Birmingham pub bombings families call for public inquiry
Relatives are in Dublin asking the Irish Government to support their efforts.
Families of the people killed in the 1974 Birmingham pub bombings are asking the Irish Government to back a public inquiry into the incident.
The Justice For the 21 group met Irish President Michael D Higgins in Dublin on Wednesday evening as part of their three-day visit to Ireland.
They are due to meet Deputy Irish Premier Simon Coveney on Thursday where they will ask him to back their calls for an inquiry.
We are asking the President, the Taoiseach and Tanaiste if they will endorse our continued plight for justice so we can have a public inquiry Julie Hambleton
Julie Hambleton, sister of one of the victims 18-year-old Maxine Hambleton, said she hoped their visit to Ireland would “make a mark”.
Ms Hambleton said successive British Governments had done nothing to help victims of terrorism and they were “humbled” by the support they had received so far from the Irish Government.
“It has been humbling. People are so kind and spiritually generous. It shames our own British authorities because they treat us with nothing but contempt,” she said.
“With this visit to Ireland we will have seen more dignitaries than in our own country that want to speak to us, meet us and listen to us.”
“We are asking the President, the Taoiseach and Tanaiste if they will endorse our continued plight for justice so we can have a public inquiry,” she said.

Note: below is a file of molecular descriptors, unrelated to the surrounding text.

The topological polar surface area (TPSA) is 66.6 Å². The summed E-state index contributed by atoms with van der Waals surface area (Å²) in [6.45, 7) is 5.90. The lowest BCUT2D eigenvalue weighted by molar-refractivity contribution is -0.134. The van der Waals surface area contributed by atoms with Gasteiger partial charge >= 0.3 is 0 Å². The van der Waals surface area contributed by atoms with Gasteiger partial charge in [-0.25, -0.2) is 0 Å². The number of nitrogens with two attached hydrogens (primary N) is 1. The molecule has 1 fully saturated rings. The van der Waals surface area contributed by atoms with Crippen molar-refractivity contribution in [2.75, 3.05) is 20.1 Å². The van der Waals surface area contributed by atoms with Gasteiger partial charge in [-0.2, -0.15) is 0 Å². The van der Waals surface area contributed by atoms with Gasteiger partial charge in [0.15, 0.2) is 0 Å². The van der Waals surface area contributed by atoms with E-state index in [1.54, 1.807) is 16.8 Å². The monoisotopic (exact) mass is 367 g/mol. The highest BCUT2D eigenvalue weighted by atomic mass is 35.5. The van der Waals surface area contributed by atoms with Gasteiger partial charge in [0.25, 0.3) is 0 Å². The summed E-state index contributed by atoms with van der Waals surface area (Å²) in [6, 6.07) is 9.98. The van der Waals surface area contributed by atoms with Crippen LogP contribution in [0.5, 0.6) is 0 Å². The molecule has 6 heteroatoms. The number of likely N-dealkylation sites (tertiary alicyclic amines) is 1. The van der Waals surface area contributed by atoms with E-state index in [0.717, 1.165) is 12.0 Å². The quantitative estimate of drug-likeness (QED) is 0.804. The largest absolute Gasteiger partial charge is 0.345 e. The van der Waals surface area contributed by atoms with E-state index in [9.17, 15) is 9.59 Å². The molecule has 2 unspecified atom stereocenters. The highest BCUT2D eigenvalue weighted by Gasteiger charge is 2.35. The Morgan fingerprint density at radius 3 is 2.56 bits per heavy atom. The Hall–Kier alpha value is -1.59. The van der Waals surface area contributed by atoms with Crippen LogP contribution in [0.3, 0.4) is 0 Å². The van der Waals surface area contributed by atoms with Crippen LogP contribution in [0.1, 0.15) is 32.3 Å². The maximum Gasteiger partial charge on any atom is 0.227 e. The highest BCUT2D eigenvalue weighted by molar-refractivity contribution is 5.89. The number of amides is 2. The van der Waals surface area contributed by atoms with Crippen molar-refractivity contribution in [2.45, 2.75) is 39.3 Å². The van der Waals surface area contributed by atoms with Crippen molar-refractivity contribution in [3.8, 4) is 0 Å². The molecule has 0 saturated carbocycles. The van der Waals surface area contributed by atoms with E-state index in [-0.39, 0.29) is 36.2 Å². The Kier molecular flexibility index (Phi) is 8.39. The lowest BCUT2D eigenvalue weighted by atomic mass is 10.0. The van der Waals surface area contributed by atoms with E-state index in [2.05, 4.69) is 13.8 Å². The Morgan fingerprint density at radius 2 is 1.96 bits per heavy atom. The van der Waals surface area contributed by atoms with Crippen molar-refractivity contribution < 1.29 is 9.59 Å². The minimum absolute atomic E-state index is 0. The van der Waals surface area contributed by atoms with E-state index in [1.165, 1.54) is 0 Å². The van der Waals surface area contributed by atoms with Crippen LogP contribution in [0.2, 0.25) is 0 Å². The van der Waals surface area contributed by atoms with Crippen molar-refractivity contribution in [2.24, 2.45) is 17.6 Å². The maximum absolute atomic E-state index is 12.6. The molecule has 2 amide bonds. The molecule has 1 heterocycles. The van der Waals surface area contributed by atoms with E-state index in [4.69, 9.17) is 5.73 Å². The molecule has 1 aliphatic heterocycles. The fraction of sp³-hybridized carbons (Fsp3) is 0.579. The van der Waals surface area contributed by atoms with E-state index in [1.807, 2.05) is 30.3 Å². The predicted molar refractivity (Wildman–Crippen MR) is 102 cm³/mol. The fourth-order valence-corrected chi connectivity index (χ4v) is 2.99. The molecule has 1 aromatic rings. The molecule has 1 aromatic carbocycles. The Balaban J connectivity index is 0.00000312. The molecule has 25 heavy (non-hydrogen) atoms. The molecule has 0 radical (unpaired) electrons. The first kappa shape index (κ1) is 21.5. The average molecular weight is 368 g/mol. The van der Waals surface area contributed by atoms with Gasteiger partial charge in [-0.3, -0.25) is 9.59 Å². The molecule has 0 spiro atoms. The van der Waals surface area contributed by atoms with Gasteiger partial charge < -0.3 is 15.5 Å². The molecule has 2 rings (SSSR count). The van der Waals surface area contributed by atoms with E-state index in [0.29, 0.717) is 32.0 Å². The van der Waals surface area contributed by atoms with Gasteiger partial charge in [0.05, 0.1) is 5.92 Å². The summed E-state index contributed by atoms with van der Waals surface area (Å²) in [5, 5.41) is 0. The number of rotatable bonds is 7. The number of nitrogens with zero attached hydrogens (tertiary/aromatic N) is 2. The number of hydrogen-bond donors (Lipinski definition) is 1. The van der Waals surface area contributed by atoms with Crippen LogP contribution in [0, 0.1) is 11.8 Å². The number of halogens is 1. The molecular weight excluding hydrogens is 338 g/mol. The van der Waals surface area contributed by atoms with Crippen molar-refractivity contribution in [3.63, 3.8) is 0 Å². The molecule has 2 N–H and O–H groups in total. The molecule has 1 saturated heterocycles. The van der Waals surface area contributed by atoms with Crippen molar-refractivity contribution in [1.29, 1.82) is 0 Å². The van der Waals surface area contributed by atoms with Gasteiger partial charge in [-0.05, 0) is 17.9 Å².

In April 2019, an inquest jury found a botched IRA warning call led to the deaths of 21 people unlawfully killed in the 1974 Birmingham pub bombings.
Two massive detonations caused what one witness described as “pure carnage”, ripping apart the packed Mulberry Bush and Tavern in the Town pubs on the night of November 21, killing 21 and injuring 220 more.
Ms Hambleton said the inquest that took place earlier this year “left more questions than answers”.
“If we can get a public inquiry then the information that has been locked away can be brought to the fore and be put to and in front of a public inquiry,” she said.
Ms Hambleton spoke about the impact that the death of her sister had had on her life and that she would continue to fight for justice to honour the memory of those who were killed in the bombing.
“I chose not to have children because of the murder of my sister,” she said.
“We cannot in all good conscience not fight – not only for our 21 but the future generation where murderers are allowed to come to our cities and kill with impunity or retribution. What kind of future would we be leaving to our children?
“We have experienced the worst of humanity but in our latter years we have experienced the best of the Irish community – there are far more good people in the world than bad and it has restored a sense of humanity back to us.”
Barbara Walsh, chair of the board of Glencree Peace and Reconciliation centre, said: “For the last couple of days, the Birmingham group have told what life is like for them and about the loss of people they lost in the bombs.
“They have also met other people from Northern Ireland and the Republic of Ireland who back in the ’70s, at the beginning of the conflict also lost people.
“Sometimes, when people experience a great trauma, they sometimes feel they are the only one so to be heard by others and hear other people’s stories is helpful.”